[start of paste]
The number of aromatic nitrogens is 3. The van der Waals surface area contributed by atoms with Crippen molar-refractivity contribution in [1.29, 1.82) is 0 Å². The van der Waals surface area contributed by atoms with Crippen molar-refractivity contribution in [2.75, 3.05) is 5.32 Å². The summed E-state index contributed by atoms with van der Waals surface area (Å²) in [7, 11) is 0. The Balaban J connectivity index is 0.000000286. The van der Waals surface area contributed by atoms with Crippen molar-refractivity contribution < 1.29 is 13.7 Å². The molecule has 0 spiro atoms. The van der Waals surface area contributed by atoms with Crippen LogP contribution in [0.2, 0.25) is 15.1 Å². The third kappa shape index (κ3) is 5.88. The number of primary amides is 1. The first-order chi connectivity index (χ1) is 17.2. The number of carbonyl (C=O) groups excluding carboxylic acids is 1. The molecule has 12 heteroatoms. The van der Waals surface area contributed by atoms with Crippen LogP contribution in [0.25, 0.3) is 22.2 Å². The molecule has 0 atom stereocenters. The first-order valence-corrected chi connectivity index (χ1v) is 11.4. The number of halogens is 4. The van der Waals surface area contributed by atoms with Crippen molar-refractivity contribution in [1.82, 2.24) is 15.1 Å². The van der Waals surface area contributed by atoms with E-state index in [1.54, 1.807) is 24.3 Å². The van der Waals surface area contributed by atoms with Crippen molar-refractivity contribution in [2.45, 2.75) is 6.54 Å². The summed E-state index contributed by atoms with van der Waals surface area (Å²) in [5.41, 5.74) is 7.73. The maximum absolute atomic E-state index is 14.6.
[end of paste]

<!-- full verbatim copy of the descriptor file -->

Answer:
The number of aromatic nitrogens is 3. The van der Waals surface area contributed by atoms with Crippen molar-refractivity contribution in [1.29, 1.82) is 0 Å². The van der Waals surface area contributed by atoms with Crippen molar-refractivity contribution in [2.75, 3.05) is 5.32 Å². The summed E-state index contributed by atoms with van der Waals surface area (Å²) in [7, 11) is 0. The Balaban J connectivity index is 0.000000286. The van der Waals surface area contributed by atoms with Crippen molar-refractivity contribution < 1.29 is 13.7 Å². The molecule has 0 spiro atoms. The van der Waals surface area contributed by atoms with Crippen LogP contribution in [0.2, 0.25) is 15.1 Å². The third kappa shape index (κ3) is 5.88. The number of primary amides is 1. The first-order chi connectivity index (χ1) is 17.2. The number of carbonyl (C=O) groups excluding carboxylic acids is 1. The molecule has 12 heteroatoms. The van der Waals surface area contributed by atoms with Crippen LogP contribution in [0.25, 0.3) is 22.2 Å². The molecule has 0 atom stereocenters. The first-order valence-corrected chi connectivity index (χ1v) is 11.4. The number of halogens is 4. The van der Waals surface area contributed by atoms with Crippen molar-refractivity contribution in [1.82, 2.24) is 15.1 Å². The van der Waals surface area contributed by atoms with E-state index in [1.54, 1.807) is 24.3 Å². The van der Waals surface area contributed by atoms with Crippen molar-refractivity contribution in [2.45, 2.75) is 6.54 Å². The summed E-state index contributed by atoms with van der Waals surface area (Å²) in [5.41, 5.74) is 7.73. The maximum absolute atomic E-state index is 14.6.